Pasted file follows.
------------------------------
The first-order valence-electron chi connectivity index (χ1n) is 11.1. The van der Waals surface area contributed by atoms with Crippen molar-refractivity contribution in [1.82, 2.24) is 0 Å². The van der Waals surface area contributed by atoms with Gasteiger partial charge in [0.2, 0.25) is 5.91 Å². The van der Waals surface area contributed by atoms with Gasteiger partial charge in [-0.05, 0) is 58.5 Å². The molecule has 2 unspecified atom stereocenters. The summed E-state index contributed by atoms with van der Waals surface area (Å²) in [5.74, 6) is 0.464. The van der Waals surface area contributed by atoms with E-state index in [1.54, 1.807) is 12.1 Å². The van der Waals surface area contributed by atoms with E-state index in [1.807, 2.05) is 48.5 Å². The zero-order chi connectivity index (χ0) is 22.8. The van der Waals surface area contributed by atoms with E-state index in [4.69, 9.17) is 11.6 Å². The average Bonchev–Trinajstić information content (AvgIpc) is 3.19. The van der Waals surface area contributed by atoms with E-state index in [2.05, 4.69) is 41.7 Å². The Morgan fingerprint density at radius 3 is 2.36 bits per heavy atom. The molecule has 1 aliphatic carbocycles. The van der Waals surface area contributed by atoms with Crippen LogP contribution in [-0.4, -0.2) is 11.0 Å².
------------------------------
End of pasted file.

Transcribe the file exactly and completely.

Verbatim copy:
The first-order valence-electron chi connectivity index (χ1n) is 11.1. The van der Waals surface area contributed by atoms with Crippen molar-refractivity contribution in [1.82, 2.24) is 0 Å². The van der Waals surface area contributed by atoms with Gasteiger partial charge in [0.2, 0.25) is 5.91 Å². The van der Waals surface area contributed by atoms with Gasteiger partial charge in [-0.05, 0) is 58.5 Å². The molecule has 2 unspecified atom stereocenters. The summed E-state index contributed by atoms with van der Waals surface area (Å²) in [5.74, 6) is 0.464. The van der Waals surface area contributed by atoms with E-state index in [1.54, 1.807) is 12.1 Å². The van der Waals surface area contributed by atoms with E-state index in [1.807, 2.05) is 48.5 Å². The zero-order chi connectivity index (χ0) is 22.8. The van der Waals surface area contributed by atoms with E-state index in [4.69, 9.17) is 11.6 Å². The average Bonchev–Trinajstić information content (AvgIpc) is 3.19. The van der Waals surface area contributed by atoms with E-state index in [2.05, 4.69) is 41.7 Å². The Morgan fingerprint density at radius 3 is 2.36 bits per heavy atom. The molecule has 1 aliphatic carbocycles. The van der Waals surface area contributed by atoms with Crippen LogP contribution in [-0.4, -0.2) is 11.0 Å².